We are hopeful the court will find:

  1. That the procedures in the statutes (including mandatory attorney fees against landlords), which allow the OCRC to engage in such extortion to be unconstitutional
  2. That the random testing does not create any damages for which the agency can recover any monies, and
  3. That the statute’s wording for disability and reasonable accommodation is ambiguous and unenforceable in a meaningful way.

      A win on these issues will literally even the playing field for you as a housing provider, making it impossible for fair housing organizations to extort money in cases where no damage has been done, making real cases of discrimination clearer and easier to prosecute, and making it far more obvious where the “line”, particularly with animals, is.

If every OREIA attendee gave just $25, we could take care of 1/2 of the expected legal bill this weekend.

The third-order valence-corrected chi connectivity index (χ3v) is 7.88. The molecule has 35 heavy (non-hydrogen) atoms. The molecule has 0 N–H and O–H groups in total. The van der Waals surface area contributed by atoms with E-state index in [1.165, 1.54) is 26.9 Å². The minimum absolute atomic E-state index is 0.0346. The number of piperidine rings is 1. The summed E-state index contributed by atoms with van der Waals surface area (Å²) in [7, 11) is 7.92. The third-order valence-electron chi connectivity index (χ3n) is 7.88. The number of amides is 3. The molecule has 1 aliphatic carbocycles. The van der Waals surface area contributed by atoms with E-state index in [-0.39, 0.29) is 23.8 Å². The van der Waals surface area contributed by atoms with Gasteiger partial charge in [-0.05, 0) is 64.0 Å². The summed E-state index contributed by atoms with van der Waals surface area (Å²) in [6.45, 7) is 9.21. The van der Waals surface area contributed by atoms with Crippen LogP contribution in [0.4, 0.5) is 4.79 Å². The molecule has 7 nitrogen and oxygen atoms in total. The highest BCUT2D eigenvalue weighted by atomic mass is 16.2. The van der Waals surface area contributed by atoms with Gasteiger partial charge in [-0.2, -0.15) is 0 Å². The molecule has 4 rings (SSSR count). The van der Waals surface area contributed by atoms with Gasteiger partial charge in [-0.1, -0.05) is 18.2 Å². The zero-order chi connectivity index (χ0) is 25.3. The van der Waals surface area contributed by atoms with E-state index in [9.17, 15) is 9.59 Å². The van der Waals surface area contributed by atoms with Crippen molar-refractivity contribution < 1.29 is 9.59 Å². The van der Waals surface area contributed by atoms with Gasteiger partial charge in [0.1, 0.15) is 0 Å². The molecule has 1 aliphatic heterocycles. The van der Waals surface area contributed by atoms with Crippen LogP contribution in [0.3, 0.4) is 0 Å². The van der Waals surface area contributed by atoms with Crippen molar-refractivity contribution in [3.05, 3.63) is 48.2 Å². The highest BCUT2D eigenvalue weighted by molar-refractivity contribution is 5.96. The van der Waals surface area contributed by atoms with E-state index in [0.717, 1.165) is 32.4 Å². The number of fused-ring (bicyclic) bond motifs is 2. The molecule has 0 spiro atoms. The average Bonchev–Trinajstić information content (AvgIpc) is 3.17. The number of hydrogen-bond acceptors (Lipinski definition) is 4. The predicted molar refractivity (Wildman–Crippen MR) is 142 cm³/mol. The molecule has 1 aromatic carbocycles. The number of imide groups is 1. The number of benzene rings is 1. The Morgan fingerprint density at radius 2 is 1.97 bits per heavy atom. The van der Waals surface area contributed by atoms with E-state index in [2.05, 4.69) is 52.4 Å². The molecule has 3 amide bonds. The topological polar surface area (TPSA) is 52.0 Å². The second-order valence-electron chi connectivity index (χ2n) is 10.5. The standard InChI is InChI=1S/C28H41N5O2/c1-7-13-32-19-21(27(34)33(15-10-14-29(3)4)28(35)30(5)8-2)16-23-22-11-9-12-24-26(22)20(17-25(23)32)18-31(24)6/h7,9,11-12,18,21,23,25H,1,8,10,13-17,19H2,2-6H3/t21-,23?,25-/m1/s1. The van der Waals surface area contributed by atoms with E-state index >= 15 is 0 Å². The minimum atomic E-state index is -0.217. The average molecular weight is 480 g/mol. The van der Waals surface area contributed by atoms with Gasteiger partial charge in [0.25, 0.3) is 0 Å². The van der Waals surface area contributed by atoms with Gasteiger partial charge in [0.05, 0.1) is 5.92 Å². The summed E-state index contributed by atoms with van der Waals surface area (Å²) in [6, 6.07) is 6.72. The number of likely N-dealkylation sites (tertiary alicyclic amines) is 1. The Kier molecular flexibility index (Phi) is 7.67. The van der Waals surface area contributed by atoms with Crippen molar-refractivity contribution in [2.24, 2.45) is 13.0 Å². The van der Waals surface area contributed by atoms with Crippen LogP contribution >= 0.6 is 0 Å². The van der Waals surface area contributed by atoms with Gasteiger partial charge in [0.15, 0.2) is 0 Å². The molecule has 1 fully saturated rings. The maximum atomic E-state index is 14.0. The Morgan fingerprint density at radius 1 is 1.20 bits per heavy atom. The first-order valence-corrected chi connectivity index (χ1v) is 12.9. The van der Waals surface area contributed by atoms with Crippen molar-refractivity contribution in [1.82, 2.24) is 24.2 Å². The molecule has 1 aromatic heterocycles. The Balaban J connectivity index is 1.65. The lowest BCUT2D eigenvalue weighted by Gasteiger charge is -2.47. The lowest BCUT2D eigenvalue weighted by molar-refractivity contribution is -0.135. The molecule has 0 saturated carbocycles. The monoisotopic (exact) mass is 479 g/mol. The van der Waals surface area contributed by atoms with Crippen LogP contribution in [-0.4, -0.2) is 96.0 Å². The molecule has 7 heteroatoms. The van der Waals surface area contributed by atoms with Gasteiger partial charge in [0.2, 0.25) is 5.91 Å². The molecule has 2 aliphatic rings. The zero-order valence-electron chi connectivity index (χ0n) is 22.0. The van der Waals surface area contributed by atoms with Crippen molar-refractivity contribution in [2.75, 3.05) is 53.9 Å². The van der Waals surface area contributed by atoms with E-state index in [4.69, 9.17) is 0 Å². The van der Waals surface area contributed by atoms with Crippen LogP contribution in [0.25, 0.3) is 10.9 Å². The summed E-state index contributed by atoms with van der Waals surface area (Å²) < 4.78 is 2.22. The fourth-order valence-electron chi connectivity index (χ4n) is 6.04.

This is a rare chance to invest a tiny amount of money and see a huge, positive effect on our entire industry, so when the hat gets passed, be generous. It’s your own future you’re buying into.

See Court Ruling HERE

A Bittersweet Victory
in the
Helen Grybosky
“Fair Housing” Case

 The long, painful saga of Conneaut widow Helen Grybosky was finally settled last month in a win for Ms. Gryboski, but a draw for the rest of us.

For those who haven’t followed Ms. Grybosky’s case, a more complete summary is available in the legislative matters secin below. But the 20,000 foot overview is this: in 2008, Ms. Grybowsky a then-78 year old owner of a 3-family in Northeast Ohio, became embroiled in a nearly decade-long battle with a private fair housing organization that claimed she had discriminated against ‘testers’ (people not actually seeking housing, but rather paid to ‘discover’ discrimination by presenting various scenarios to housing providers and seeing how they react).